Similarly, the said e-filing Rules could only be effected in the absence of prior legally valid subordinate legislation. However, the Kerala High Court Rules and Kerala Civil Rules of Practice are enabling provisions already governing the procedure for filing cases in the High Court.

Highlighting the defects and Illegalities in the Rules, the committee in its report enumerated the following problems.

  • Under Rule2(a), an Advocate is equated with officers of the prosecuting agencies which is inconsistent with Sec.30 of the Advocates Act. Moreover, officers of the prosecuting agencies are not defined.
  • Rule 2(f)' defined a Court by including Tribunals as well. But the power to frame rules of practice before these Tribunals are provided under special Statutes under which these Tribunals have been created.
  • Rule 2(g) provides for Designated Counters, but their definition and functions are not clear in the Rules. It is merely a helpline portal provided on the website of the Courts and is not manned by High Court personnel or any outside professional agency.
  • Rules 2(h) and (o) insisted on 'Digital Signature and Electronic Signature' on all documents, which is practically impossible. Moreover, as long as the IT Act was in force, it is not legal for the High Court to insist that the rendering of an electronic record in a singular type of electronic form only.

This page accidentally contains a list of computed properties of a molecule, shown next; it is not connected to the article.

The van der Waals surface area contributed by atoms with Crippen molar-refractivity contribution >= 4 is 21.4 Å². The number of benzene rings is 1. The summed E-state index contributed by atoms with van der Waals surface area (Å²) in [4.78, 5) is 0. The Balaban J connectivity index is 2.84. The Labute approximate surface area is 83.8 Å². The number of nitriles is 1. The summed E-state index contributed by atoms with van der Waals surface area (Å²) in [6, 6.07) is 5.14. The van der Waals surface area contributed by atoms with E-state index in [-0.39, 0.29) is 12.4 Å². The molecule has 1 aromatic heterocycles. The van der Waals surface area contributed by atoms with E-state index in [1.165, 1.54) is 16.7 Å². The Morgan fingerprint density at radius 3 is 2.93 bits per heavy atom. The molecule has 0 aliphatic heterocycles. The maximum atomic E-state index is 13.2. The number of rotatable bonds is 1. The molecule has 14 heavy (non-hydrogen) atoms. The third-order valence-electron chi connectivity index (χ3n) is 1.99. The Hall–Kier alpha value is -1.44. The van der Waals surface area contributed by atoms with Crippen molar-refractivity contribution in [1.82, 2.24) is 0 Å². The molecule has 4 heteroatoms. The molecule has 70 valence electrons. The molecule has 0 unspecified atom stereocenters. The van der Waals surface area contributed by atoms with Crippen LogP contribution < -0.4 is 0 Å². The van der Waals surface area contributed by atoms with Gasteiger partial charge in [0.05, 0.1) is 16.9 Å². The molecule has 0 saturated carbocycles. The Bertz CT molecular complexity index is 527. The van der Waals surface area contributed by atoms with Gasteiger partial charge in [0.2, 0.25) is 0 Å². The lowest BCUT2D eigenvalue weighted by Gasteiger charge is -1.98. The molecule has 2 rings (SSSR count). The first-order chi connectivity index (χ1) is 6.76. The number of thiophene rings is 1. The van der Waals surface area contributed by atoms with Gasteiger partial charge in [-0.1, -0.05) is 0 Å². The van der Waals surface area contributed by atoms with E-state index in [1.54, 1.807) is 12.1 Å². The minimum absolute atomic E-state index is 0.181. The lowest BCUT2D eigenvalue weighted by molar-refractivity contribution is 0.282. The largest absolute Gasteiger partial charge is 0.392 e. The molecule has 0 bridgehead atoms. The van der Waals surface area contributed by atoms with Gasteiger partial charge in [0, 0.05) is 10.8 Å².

• While defining 'e-filer', Rule 2(j) failed to include Law Firms. Additionally, there was no provision for multiple login IDs and passwords in the case of LLP and firms.
  • Under Rule 2(r), an objection is defined as deficiency and errors in relation to pleadings or documents. But these are matters to be adjudicated by the Court and not by the Registry.
  • Rule 2(zb) defines technical failure in a manner that fully protects the Court officers in the event of any failure of hardware or software. Rather, the lawyer is made liable for such a malfunction, which is discriminatory, unfair, and unreasonable.